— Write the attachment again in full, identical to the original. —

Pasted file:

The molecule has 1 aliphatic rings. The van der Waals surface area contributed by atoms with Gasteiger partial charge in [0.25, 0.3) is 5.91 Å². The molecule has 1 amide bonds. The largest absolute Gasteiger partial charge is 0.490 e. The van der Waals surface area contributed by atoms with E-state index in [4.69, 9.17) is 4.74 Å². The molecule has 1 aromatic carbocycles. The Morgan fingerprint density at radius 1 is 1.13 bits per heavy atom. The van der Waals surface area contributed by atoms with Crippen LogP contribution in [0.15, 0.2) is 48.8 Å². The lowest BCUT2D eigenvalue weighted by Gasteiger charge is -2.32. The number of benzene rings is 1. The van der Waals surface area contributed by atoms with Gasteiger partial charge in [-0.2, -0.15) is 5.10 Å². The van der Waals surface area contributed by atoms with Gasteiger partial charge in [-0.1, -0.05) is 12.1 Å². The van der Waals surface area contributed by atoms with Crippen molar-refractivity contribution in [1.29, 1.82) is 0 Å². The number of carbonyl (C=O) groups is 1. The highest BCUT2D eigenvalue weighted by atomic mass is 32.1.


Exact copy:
The molecule has 1 aliphatic rings. The van der Waals surface area contributed by atoms with Gasteiger partial charge in [0.25, 0.3) is 5.91 Å². The molecule has 1 amide bonds. The largest absolute Gasteiger partial charge is 0.490 e. The van der Waals surface area contributed by atoms with E-state index in [4.69, 9.17) is 4.74 Å². The molecule has 1 aromatic carbocycles. The Morgan fingerprint density at radius 1 is 1.13 bits per heavy atom. The van der Waals surface area contributed by atoms with Crippen LogP contribution in [0.15, 0.2) is 48.8 Å². The lowest BCUT2D eigenvalue weighted by Gasteiger charge is -2.32. The number of benzene rings is 1. The van der Waals surface area contributed by atoms with Gasteiger partial charge in [-0.2, -0.15) is 5.10 Å². The van der Waals surface area contributed by atoms with Gasteiger partial charge in [-0.1, -0.05) is 12.1 Å². The van der Waals surface area contributed by atoms with Crippen molar-refractivity contribution in [1.29, 1.82) is 0 Å². The number of carbonyl (C=O) groups is 1. The highest BCUT2D eigenvalue weighted by atomic mass is 32.1.